Easily change IP Settings with BAT File

Hey all!

Recently I came across what seems a quite common problem. Specially if you travel or have had to connect to different networks where you need different configurations to get your job done.

As I got tired of manually changing the IP Configuration from the Network Settings window, my next goal was to create a simple script file that would allow me to do this in a very simple way.

Batch scripting can be VERY tricky, specially if you are not careful with the syntax, and you are using it as you are learning :).

So here it goes:


set varIP=
set varMK=
set varGW=
set vardns1=
set intID="Wireless Network Connection"

ECHO Setting IP properties.

netsh int ipv4 set address %intID% static %varIP% %varMK% %varGW% 1

ECHO IP Properties set.
ECHO Setting DNS Properties

netsh int ipv4 set dns %intID% static %vardns1%



Now, this solves the issue, but unfortunately I needed a couple more files for different tests, so I decided to write something a bit longer (and tidier).

First, I want to know what interfaces are active, and easily be able to choose them. Hence, the following:


ECHO Choose the interface (input the id):

setlocal EnableDelayedExpansion

FOR /F "tokens=1,5,*" %%A IN (‘netsh int ipv4 show interfaces’) DO (
SET initString=%%A

REM These next three lines just format the output table nicely,
REM they will be explained later.
call :strlen resLen !initString!
call :getNiceString resultString !resLen! 5 !initString!
ECHO !resultString! %%B %%C

REM Get the input from the user
set /P intID=Type interface ID: %=%

And the output nicely put:

The different interfaces available and their IDs

Note in the code above that the FOR loop goes through all each line of what comes out of the ‘netsh int ipv4 show interfaces’ command, and this gives a lot of unwanted information.
I just want the first and fifth columns, which is why I select the 1st, the 5th and whatever comes after that (in case an interface has a name consisting of 1+ words). Note that by default, ” ” (space) is taken as the delimiter.

Now that I have the interface, I want to know whether to choose the default DHCP configuration, or whether I need a specific profile:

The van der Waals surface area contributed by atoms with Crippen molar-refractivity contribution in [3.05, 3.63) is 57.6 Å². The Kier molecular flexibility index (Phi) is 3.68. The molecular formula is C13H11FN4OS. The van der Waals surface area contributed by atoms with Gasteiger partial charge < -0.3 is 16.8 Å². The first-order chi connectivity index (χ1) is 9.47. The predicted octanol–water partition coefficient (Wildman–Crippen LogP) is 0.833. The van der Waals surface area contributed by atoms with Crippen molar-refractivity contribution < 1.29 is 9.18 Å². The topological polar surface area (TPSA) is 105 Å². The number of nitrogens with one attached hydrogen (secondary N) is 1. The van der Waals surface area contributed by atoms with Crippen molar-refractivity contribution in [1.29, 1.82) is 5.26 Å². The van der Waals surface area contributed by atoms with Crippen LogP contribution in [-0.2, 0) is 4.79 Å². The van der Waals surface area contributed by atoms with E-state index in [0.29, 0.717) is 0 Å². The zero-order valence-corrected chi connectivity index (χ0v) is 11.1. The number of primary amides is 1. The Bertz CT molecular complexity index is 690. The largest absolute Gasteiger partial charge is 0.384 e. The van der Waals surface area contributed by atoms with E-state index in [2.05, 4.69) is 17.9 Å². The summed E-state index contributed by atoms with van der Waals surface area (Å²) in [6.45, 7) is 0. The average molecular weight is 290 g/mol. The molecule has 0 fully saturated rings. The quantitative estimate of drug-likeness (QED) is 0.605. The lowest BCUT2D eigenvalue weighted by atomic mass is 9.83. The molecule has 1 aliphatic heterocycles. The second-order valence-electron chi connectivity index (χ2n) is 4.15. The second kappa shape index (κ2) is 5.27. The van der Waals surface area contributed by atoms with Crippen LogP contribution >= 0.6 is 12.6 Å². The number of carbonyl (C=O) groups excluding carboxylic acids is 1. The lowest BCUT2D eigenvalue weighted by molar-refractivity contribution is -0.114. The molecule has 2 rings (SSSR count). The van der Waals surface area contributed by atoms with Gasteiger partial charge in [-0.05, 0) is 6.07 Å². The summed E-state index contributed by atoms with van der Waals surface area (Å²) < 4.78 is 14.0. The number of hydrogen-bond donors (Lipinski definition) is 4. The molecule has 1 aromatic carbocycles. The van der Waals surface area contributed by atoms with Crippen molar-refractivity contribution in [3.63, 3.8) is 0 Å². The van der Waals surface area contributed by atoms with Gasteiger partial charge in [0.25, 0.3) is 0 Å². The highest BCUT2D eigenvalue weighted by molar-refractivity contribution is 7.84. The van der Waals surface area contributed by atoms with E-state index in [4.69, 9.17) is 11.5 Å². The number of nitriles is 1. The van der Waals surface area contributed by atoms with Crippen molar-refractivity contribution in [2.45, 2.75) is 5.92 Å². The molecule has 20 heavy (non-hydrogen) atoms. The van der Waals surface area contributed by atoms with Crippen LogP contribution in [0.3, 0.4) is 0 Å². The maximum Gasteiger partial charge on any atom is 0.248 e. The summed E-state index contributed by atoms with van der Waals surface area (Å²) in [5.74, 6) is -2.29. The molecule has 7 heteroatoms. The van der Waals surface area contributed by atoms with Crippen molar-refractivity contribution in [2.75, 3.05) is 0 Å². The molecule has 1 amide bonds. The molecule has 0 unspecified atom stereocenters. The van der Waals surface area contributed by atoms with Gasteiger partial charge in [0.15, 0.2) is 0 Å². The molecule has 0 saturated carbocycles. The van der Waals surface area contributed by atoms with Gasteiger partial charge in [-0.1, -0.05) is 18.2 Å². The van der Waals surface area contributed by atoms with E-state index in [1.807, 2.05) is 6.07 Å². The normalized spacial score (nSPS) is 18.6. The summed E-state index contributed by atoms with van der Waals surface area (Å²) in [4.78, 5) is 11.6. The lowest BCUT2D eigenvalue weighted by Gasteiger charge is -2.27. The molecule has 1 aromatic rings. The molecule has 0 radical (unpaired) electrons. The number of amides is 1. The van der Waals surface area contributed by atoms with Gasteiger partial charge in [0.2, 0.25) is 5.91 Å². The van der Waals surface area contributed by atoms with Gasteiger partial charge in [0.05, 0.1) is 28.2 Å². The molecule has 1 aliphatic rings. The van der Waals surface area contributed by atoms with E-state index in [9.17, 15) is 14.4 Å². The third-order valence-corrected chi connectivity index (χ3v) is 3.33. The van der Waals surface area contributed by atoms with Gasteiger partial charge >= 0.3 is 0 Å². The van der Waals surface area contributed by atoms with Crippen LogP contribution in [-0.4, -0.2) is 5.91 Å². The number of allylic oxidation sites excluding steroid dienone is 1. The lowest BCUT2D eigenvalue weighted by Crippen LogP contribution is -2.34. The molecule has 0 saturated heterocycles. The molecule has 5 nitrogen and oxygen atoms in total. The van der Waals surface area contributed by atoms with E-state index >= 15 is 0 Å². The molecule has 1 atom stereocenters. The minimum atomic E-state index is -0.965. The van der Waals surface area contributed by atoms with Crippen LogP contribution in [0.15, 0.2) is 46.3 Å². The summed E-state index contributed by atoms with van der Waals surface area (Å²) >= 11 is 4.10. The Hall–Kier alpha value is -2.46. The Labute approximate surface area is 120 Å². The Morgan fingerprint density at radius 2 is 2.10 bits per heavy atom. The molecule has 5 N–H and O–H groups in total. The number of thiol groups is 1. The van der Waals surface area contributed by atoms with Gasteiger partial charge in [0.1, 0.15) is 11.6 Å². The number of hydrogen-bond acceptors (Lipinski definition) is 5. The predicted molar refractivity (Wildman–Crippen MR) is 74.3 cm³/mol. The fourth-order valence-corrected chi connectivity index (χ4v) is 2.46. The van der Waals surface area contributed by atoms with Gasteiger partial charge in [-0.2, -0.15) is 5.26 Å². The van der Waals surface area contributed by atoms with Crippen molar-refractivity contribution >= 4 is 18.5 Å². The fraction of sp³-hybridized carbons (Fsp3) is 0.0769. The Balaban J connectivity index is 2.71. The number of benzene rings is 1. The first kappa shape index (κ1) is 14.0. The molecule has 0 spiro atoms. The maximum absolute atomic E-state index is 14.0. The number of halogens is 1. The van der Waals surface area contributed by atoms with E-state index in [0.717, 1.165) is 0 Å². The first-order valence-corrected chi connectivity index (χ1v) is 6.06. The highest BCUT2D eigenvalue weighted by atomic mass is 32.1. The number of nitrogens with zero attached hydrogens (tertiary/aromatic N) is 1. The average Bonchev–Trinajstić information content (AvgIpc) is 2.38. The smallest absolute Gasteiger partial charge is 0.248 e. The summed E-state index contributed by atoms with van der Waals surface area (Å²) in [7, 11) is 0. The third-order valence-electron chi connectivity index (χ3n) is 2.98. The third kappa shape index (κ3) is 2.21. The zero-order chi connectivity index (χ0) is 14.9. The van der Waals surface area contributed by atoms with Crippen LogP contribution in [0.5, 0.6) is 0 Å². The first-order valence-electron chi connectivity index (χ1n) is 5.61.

[bat firstline=”19″] ECHO Do you want DHCP? (y/n)

set /P answer=Type answer: %=%

if "%answer%"=="y" (

REM configure IP and DNS for the given DHCP
netsh int ipv4 set address %intID% dhcp
netsh int ipv4 set dns %intID% dhcp

) ELSE (
ECHO Choose your configuration file:
set /a var=1
REM list the files in the directory which contain ".bat" in their names
REM and save them in an array (there are no arrays in batch scripting), explained later.
FOR /F %%F IN (‘DIR /B /oN^|FIND /i "bat"’) DO (
REM check that the file being listed is not the running file
set varF=false
if %%F == %0 set varF=true
if /I "%%F" EQU "%0.bat"; set varF=true
if !varF!==false (
set __Files.!var! = %%F
ECHO !var! – %%F
set /a var = !var!+1
REM Ask for the file number
set /P file=Type file number: %=%

REM this might seem confusing at first. The SET __Files.X command
REM where X is a number, returns a line similar to this:
REM __Files.X = some_value. And because "some_value" is what matters,
REM we need to split that line in two tokens. How to do it:
FOR /F "tokens=2* delims=.=" %%A IN (‘SET __Files.!file!’) DO (
ECHO Starting profile %%B
START %%B %intID%
ECHO Profile %%B succesfully started.
goto :eof

Finally, if you check out lines 12 and 13 in the second block of code (“Getting the available interfaces”), the code for those function calls is the following:

[bat firstline=”62″ title=”Printing a table nicely” collapse=”1″] REM the following portion of code is here just to print things nicely
REM gets the necessary number of spaces to add to a string and returns
REM the value in the first parameter.
:getNiceString <resultString> <strLength> <resultLength> <initString>
set /a diff = %~3 – %~2
set resString=%~4
FOR /L %%i in (1,1,!diff!) DO (
REM note the space at the end of the following line
set resString=!resString!
REM right here ^
set "%~1=!resString!"
exit /b

REM gets the length of a string variable
:strlen <resultVar> <stringVar>
set string=%~2
set len=0
if "!string!" NEQ "" (
set string=!string:~1!
set /a len=!len!+1
goto loop
set "%~1=%len%"
exit /b

Now all you need is to put the main file in a folder along with the profile files that you want, and then just select the profile of your choice.
Hope you found this useful!

The main file:


Sample profiles:




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